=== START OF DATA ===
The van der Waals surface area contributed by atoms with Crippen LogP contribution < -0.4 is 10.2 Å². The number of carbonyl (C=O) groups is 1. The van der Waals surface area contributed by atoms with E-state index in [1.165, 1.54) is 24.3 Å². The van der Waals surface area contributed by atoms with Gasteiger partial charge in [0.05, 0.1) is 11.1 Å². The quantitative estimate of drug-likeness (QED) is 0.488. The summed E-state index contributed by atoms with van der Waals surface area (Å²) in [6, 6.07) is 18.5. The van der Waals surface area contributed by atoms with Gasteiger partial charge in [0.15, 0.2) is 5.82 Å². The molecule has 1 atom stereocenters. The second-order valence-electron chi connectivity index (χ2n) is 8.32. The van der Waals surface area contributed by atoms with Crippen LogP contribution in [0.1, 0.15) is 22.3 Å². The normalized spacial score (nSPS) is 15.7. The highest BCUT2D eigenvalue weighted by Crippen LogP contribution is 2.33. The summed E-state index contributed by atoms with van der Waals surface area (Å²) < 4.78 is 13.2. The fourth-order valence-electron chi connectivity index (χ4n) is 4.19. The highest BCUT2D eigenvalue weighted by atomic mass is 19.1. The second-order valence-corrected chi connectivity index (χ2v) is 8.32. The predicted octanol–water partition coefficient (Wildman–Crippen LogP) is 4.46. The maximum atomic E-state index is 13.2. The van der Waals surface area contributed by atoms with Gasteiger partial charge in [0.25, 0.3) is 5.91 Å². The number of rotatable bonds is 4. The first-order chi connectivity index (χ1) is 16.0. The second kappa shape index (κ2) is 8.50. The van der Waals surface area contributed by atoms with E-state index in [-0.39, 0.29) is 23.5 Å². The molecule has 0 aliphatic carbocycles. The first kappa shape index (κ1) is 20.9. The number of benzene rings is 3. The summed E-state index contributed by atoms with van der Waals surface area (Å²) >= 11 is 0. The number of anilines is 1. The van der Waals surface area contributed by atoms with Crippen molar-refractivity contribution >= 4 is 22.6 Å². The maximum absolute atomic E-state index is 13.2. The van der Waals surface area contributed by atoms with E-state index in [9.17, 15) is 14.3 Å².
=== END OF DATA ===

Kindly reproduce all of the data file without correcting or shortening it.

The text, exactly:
The van der Waals surface area contributed by atoms with Crippen LogP contribution < -0.4 is 10.2 Å². The number of carbonyl (C=O) groups is 1. The van der Waals surface area contributed by atoms with E-state index in [1.165, 1.54) is 24.3 Å². The van der Waals surface area contributed by atoms with Gasteiger partial charge in [0.05, 0.1) is 11.1 Å². The quantitative estimate of drug-likeness (QED) is 0.488. The summed E-state index contributed by atoms with van der Waals surface area (Å²) in [6, 6.07) is 18.5. The van der Waals surface area contributed by atoms with Gasteiger partial charge in [0.15, 0.2) is 5.82 Å². The molecule has 1 atom stereocenters. The second-order valence-electron chi connectivity index (χ2n) is 8.32. The van der Waals surface area contributed by atoms with Crippen LogP contribution in [0.1, 0.15) is 22.3 Å². The normalized spacial score (nSPS) is 15.7. The highest BCUT2D eigenvalue weighted by Crippen LogP contribution is 2.33. The summed E-state index contributed by atoms with van der Waals surface area (Å²) < 4.78 is 13.2. The fourth-order valence-electron chi connectivity index (χ4n) is 4.19. The highest BCUT2D eigenvalue weighted by atomic mass is 19.1. The second-order valence-corrected chi connectivity index (χ2v) is 8.32. The predicted octanol–water partition coefficient (Wildman–Crippen LogP) is 4.46. The maximum atomic E-state index is 13.2. The van der Waals surface area contributed by atoms with Gasteiger partial charge in [0.25, 0.3) is 5.91 Å². The number of rotatable bonds is 4. The first-order chi connectivity index (χ1) is 16.0. The second kappa shape index (κ2) is 8.50. The van der Waals surface area contributed by atoms with E-state index in [-0.39, 0.29) is 23.5 Å². The molecule has 0 aliphatic carbocycles. The first kappa shape index (κ1) is 20.9. The number of benzene rings is 3. The summed E-state index contributed by atoms with van der Waals surface area (Å²) >= 11 is 0. The number of anilines is 1. The van der Waals surface area contributed by atoms with Crippen molar-refractivity contribution >= 4 is 22.6 Å². The maximum absolute atomic E-state index is 13.2. The van der Waals surface area contributed by atoms with E-state index in [9.17, 15) is 14.3 Å².